Syria opposition sacks rebel command over graft allegations
BEIRUT - Agence France-Presse
Free Syrian Army fighters hold their weapons as they walk in the Aleppo countryside May 26, 2014. REUTERS PhotoSyria's opposition government sacked the military command of the rebel Free Syrian Army late Thursday over corruption allegations, as the White House asked lawmakers for $500 million for moderate insurgents.
A statement by the opposition government said its chief Ahmad Tohme "decided to disband the Supreme Military Council and refer its members to the government's financial and administration committee for investigation".
The decision came amid widespread reports of corruption within the ranks of the FSA, which is backed by Western and Arab governments in its battle to overthrow the regime of President Bashar al-Assad.
The government in exile said it was also sacking FSA chief of staff Brigadier General Abdelilah al-Bashir.
It called on "revolutionary forces on the ground" to set up within a month a new defence council and to fully restructure the rebel army's command.
The announcement on Facebook came as US President Barack Obama asked Congress to approve $500 million to train and equip "the moderate Syrian opposition".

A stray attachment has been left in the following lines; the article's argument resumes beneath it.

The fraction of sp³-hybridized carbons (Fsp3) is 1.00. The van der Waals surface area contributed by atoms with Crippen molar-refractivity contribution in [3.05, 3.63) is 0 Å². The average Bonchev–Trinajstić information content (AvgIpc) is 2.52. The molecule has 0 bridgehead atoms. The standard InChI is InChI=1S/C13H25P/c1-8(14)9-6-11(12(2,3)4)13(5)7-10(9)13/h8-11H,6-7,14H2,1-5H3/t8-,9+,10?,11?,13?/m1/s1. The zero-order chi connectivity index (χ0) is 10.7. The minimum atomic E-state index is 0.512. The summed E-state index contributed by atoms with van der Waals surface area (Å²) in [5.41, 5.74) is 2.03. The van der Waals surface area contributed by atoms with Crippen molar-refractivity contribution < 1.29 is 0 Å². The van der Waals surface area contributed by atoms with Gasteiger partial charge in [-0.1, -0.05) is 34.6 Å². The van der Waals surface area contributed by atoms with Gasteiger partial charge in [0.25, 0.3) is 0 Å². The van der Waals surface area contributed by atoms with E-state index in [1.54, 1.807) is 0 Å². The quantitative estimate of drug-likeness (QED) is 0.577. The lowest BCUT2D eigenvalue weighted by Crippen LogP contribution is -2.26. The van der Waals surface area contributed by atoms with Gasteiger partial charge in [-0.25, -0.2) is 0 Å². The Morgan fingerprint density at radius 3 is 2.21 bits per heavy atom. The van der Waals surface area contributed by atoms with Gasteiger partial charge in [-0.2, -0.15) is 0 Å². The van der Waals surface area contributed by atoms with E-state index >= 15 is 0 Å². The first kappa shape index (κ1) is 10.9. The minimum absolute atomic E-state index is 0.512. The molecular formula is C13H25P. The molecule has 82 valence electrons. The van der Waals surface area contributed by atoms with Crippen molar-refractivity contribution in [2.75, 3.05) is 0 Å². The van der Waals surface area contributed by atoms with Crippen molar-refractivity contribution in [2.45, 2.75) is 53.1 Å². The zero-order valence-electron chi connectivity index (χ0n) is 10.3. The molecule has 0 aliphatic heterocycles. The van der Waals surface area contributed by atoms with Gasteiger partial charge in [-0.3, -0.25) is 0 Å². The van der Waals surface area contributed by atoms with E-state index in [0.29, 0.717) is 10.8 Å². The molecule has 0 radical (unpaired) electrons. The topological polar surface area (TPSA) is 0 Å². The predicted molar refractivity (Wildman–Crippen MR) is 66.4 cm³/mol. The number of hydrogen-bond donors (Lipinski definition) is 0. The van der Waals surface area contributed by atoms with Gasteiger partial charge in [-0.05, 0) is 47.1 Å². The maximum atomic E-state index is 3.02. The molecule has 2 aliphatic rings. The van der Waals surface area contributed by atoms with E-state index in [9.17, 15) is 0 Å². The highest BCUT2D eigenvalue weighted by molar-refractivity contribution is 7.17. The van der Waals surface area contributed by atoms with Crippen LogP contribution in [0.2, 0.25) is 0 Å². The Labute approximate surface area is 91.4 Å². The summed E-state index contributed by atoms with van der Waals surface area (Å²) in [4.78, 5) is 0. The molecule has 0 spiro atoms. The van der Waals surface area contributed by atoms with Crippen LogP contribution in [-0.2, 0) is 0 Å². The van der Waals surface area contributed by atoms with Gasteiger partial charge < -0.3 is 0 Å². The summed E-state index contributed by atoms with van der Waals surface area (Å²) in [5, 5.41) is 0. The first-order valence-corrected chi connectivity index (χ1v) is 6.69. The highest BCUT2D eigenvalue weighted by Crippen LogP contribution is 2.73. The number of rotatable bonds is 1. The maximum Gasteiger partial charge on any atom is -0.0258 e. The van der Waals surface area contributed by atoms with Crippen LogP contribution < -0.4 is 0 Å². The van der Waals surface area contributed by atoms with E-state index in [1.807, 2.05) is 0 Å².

The request coincides with growing unrest in Syria's neighbour Iraq where Sunni militants led by the jihadist Islamic State of Iraq and the Levant (ISIL) are battling the government.
ISIL, which aspires to create an Islamic state that straddles Iraq and Syria, has spearheaded the lightning jihadist offensive that has already captured swathes of territory north and west of Baghdad.
On Thursday ISIL reportedly bolstered its presence in the Syrian town of Albu Kamal on the border with Iraq, a day after Al-Qaeda's franchise in Syria, Al-Nusra Front, pledged loyalty to the group there giving it control over both sides of the frontier.
ISIL and other Islamists fighters in Syria are better armed and financed than the FSA, which has been pleading for greater support from the international community.
Since the Syria conflict erupted three years ago, the United States has provided "non-lethal" support to the moderate opposition trying to oust Assad.
Earlier this month National Security Advisor Susan Rice acknowledged that the Pentagon was also delivering "lethal" support.
About $287 million in mainly non-lethal support has been cleared for the rebels since March 2011, and the CIA has participated in a covert military training programme in neighbouring Jordan for the moderate opposition.